Runway Excursions

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Proper Planning Essential to Mitigating Runway Excursions

Understanding why runway excursions occur can help prevent accidents.

May 23, 2016

On August 30, 2002, N45CP, a Learjet 25 being operated on a Part 135 air ambulance flight, overran Runway 04 at Blue Grass Airport (LEX) in Lexington, KY. One passenger was fatally injured. The captain, first officer, flight nurse and another passenger were seriously injured, and a truck driver received minor injuries. The NTSB determined the probable cause to be the captain’s addition of forward thrust during the landing rollout, which resulted in lack of braking effectiveness and subsequent runway overrun.

Mitigating Runway Excursions

DEFINING THE PROBLEM

According to the International Civil Aviation Organization (ICAO), a runway excursion is defined as “a veer-off or overrun of the runway surface.” This type of departure of an aircraft from either the side or end of a runway can occur during the takeoff or landing and can be intentional or not.

Runway excursions, including runway overruns like the one that occurred at LEX in 2002, are one of the most common causes of aircraft accidents. A Flight Safety Foundation study titled “Reducing the Risk of Runway Excursions” found 30 percent of accidents from 1995 to 2008 were related to runways. Of those, 97 percent involved excursions, resulting in about 30 runway excursions a year. Some 70 percent of those accidents occurred during the landing phase.

While most runway excursion accidents are survivable, runway excursion events account for a large number of fatalities due to their high rate of occurrence. Another report indicates runway excursions cost the global aviation industry about $900 million annually.

Each year the NBAA Safety Committee holds a risk-assessment meeting, using a data-driven approach to set safety goals and priorities for the coming year. The committee consistently finds runway excursions to be a problem area. In the 2016 survey, which collected feedback from more than 800 business aviation professionals, 35 percent of responders indicated the risk of a runway excursion was a significant concern for them and their flight department.

“Although the industry has been talking about runway excursions and examining hazards and risk-mitigation efforts for several years, the prevalence of runway excursion events is still alarmingly high,” said Peter Korns, NBAA’s manager of operations.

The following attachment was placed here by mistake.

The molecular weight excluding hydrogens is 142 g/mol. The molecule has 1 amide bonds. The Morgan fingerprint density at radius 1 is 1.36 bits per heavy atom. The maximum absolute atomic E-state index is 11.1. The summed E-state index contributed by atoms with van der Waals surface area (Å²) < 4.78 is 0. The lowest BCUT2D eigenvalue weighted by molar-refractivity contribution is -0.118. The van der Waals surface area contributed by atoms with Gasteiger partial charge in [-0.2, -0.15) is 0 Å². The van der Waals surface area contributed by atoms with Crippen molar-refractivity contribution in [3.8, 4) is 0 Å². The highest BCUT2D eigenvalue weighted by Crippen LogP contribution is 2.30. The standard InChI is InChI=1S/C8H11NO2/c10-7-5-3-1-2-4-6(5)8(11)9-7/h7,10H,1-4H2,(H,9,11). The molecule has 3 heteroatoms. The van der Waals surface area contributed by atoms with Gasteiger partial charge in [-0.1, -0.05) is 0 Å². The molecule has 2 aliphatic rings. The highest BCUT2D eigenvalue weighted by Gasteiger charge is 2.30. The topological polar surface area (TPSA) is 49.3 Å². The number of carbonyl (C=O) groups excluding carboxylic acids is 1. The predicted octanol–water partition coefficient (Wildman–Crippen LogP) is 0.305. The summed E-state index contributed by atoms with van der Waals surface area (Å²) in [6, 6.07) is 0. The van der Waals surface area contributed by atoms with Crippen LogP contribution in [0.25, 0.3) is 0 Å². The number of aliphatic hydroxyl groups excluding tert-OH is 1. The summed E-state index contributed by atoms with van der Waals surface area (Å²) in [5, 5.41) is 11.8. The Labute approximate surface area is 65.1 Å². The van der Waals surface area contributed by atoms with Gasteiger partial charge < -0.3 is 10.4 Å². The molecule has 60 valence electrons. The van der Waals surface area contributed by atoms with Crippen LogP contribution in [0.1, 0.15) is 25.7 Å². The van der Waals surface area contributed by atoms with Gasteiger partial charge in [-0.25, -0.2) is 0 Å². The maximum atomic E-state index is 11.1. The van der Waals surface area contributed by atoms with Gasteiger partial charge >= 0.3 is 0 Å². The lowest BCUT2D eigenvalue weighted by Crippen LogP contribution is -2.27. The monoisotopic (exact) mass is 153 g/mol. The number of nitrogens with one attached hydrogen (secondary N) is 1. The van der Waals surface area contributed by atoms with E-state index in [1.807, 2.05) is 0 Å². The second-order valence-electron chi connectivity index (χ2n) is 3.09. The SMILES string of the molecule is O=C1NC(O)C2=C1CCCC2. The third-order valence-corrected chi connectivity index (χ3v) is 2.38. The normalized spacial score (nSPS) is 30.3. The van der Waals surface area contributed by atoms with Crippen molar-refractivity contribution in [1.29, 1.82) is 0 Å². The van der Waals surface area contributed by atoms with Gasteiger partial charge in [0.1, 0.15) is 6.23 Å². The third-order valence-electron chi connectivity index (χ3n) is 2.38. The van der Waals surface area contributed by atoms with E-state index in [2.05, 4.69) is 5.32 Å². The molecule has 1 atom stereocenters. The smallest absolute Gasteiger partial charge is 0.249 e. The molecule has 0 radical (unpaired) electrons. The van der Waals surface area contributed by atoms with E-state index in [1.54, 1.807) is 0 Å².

However, with proper planning – and when aircraft performance considerations are taken into account and crews have runway condition awareness and adhere to approach and landing best practices – these accidents are highly preventable.

DETERMINING EXCURSION PRECURSORS

Why do runway excursions continue to occur with such frequency? What are the precursors or hazards that lead to these events? The answers to these questions lie in several factors.

The Flight Safety Foundation study found the top four reasons for runway excursions during landing to be:

  • A go-around was necessary but not conducted
  • Long touchdown
  • Gear malfunction
  • Ineffective braking (due to hydroplaning, runway contamination, improper technique, etc.)

The study also noted that multiple risk factors in the same scenario do not result in a linear increase of risk. Instead, combining risk factors has a synergistic effect.

Convenience can also create a significant runway excursion hazard. In some cases, a pilot might try to land on a section of the runway that makes a particular turn-off more convenient, perhaps to reach a preferred FBO or parking area with minimal taxi time. The desire for more efficient taxiing must be weighed against the risks of a short or long touchdown.

Another likely cause of excursions – though difficult to quantify – is pilot attitude or overconfidence. Data indicates pilots are less likely to land long or carry extra speed on shorter runways. They tend to be more focused on making a precise landing. When a runway is longer, pilots are more comfortable with landing long or carrying extra speed, as there is a much larger safety margin.

“The biggest piece of preventing this type of runway excursion is awareness,” said Frank Raymond, an aviation safety manager for a flight department in the Northwest. “Be aware of the risk and fly like every landing is on a 4,000-foot runway. There may also be a tendency in our industry to focus on a smooth landing and passenger comfort, but that can’t be put above safety.”

Listen to the related NBAA Flight Plan podcast titled "Training Critical to Avoiding Runway Excursions

DISPELLING MYTHS

Three common misconceptions are that:

  • Runway excursions primarily follow as a result of an unstabilized approach
  • A stabilized approach effectively eliminates the risk
  • Runway contamination is only a problem in the winter

In fact, unstabilized approaches are just one risk factor for runway excursions. Stabilized approaches provide no guarantee of staying on the runway, and runways can become contaminated in warm weather, too (see below).